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Left main coronary artery occlusion

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Dawn's picture

Left Main Coronary Artery Occlusion

Wed, 10/24/2012 - 19:34 -- Dawn

This ECG was provided by Jamie Bisson, of E Advanced Healthcare.

The patient, in cardiogenic shock, was resuscitated in the Emergency Department, then sent to the cath lab, where his left main coronary artery was opened and stented.

Many people with complete occlusion of the left main do not survive. When there is some diminished blood flow through the blocked area in the proximal LAD or left main, this pattern may appear. Look for ST elevation in aVR greater than or equal to 1 mm, ST elevation in aVR greater than the ST elevation in V1, and widespread ST depression.   

In this ECG, aVR and V1 show ST segment elevation, with widespread ST depression. For years, aVR was virtually ignored in the literature, and considered to be only a reciprocal view of the lateral inferior wall. Now, there is convincing evidence of its usefulness in discovering proximal left coronary artery occlusion and severe triple vessel disease. ST elevation in aVR can be a reliable sign of ischemia of the basal part of the heart and the proximal IV septum.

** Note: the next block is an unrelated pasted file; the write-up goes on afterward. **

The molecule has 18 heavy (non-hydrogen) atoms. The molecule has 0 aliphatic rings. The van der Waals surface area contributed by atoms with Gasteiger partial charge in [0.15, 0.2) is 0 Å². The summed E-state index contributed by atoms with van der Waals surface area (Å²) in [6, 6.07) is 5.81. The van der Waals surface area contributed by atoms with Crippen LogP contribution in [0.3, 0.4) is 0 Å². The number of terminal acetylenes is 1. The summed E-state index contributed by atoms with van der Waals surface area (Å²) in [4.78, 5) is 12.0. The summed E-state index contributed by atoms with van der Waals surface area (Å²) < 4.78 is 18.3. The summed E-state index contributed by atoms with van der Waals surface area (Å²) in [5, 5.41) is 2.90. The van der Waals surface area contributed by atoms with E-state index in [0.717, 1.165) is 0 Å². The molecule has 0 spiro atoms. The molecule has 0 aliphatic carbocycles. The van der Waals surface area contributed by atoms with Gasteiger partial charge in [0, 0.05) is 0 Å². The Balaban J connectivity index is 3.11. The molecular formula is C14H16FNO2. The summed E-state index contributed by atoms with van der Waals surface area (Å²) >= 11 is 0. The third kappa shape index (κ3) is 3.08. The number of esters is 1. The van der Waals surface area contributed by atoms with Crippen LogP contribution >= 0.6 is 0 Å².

Many people with complete occlusion of the left main do not survive. When there is diminished blood flow through the blocked area in the proximal LAD or left main, this pattern may appear. Look for ST elevation in aVR greater than or equal to 1 mm, ST elevation in aVR greater than the ST elevation in V1, and widespread ST depression.

For complete discussions on this topic, go to Life in the Fast Lane,

Dr. Smith's ECG Blog,

JACC

 

 

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